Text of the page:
Disruptions in the Natural Order Stink
I always thought that parents having to bury their children was particularly devastating. Now, in a way, I am getting to see why that is. It’s so unnatural. Take a good look at this picture. It is really sweet, but it is really sad, too. This is not how things should be. My Dad should no longer be having to push his grown daughter around, like he once did when I was in the stroller. Yes, I think it signifies that we can make it work. Our little train is a solution to getting around, and it shows how we are surviving this hardship, by making things work, but it’s still really sad. In the video Alex Wolf made for the ‘Katherine Lived’ Party, there is some footage of my mom pushing me across the street from UCLA for one of my first visits outside of the hospital with James riding on the tray of my wheelchair. It makes me cry. This sweet 2 year old should not have learn to say words like “Mama’s Wheelchair” and “Mama’s Cane”. Yet I know the disruption of the natural order of things in my life has created a deeper level of empathy in my family and friends for other people whose lives have fallen outside the natural order. I hope that when James gets older his heart will be particularly compassionate toward people who look different or have wheelchairs like mama’s.
There are Still Issues Here
Just like my saddlebags, cellulite, and muffin top that all came back, so did my issues. Well, neither one ever left I guess, they were just on hold while I almost died. Like anyone does, I have issues in my life. I’m not a perfect person and like every other human I know, I am a complicated, with my own special idiosyncrasies on top of interesting family dynamics, which I do not always handle well. There are physical issues, emotional ones, and spiritual ones. They are all hard. Having a medical crisis did not automatically fix everyone or everything in my life. It didn’t fix me. Perhaps I (and those around me) have a little more perspective than we used to, but nonetheless, things can still be hard. There are still broken relationships, poor communication, and complicated interactions. Those (sadly) stayed. In the end, love and grace cover over a multitude of sins. I guess it’s some good fodder for the counseling I’m getting!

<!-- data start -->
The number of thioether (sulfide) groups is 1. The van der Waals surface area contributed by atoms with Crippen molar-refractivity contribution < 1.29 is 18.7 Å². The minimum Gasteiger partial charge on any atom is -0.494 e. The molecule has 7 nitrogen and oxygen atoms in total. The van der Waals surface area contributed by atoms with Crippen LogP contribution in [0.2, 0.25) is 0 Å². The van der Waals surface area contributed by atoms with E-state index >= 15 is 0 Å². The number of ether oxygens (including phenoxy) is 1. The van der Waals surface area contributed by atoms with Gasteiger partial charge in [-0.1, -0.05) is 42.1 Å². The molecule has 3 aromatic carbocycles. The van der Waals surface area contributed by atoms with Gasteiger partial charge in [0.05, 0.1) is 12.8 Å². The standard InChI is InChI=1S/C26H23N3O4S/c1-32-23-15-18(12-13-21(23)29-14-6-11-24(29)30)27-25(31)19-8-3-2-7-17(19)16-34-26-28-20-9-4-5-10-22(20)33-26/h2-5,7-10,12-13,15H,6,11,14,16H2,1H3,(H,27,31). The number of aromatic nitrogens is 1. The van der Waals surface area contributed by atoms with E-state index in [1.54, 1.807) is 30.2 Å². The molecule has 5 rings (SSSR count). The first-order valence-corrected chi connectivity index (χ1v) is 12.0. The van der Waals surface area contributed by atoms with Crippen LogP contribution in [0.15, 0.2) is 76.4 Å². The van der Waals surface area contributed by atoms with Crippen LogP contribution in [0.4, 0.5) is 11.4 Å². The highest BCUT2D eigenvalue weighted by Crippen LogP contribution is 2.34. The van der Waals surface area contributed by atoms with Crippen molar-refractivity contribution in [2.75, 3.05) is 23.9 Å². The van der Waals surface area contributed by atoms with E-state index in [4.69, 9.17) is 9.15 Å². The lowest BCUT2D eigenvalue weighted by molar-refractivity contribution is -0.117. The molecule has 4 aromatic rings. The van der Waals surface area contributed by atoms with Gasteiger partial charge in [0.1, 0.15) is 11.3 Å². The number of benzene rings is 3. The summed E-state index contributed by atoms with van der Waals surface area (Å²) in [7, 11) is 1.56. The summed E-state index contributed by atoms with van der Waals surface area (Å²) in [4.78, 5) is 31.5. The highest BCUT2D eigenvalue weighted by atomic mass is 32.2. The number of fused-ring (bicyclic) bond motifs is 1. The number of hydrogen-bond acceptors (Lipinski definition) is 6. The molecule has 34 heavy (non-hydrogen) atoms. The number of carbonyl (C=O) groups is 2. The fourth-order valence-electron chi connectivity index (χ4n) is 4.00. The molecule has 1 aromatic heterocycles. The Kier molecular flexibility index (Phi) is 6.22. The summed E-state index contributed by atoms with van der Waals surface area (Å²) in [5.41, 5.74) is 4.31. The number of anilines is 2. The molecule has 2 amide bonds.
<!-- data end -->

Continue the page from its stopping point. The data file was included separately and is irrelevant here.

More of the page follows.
Calories In and Out Determine Body Weight
Over the months following my injury, I lost over 30 pounds. I was eating a diet of 1800 calories a day through a tube in my stomach. It’s pretty funny (and kind of scary) that I lost all that weight on 1800 calories! How many calories was my body used to eating? Though losing over 30 pounds might be some women’s dream, at 5’10”, it was too much. I have joked that it was a great post-baby diet, but the truth is that it was disgusting. My bones showed through my clothes, and I looked emaciated. I lost all that weight while on a fixed diet and through working out a ton in rehab. Thankfully, through a concerted effort of eating lots of treats in the past year, I have regained most of the 30 pounds. The challenge is to not gain back too much more! When it boils down to it, your amount of input (FOOD) and output (EXERCISE) determines your body weight. Period. In our childhood, when my sisters and I used to scarf cookies in Manda’s pantry, she would lovingly say, “Calories, calories…” Still true.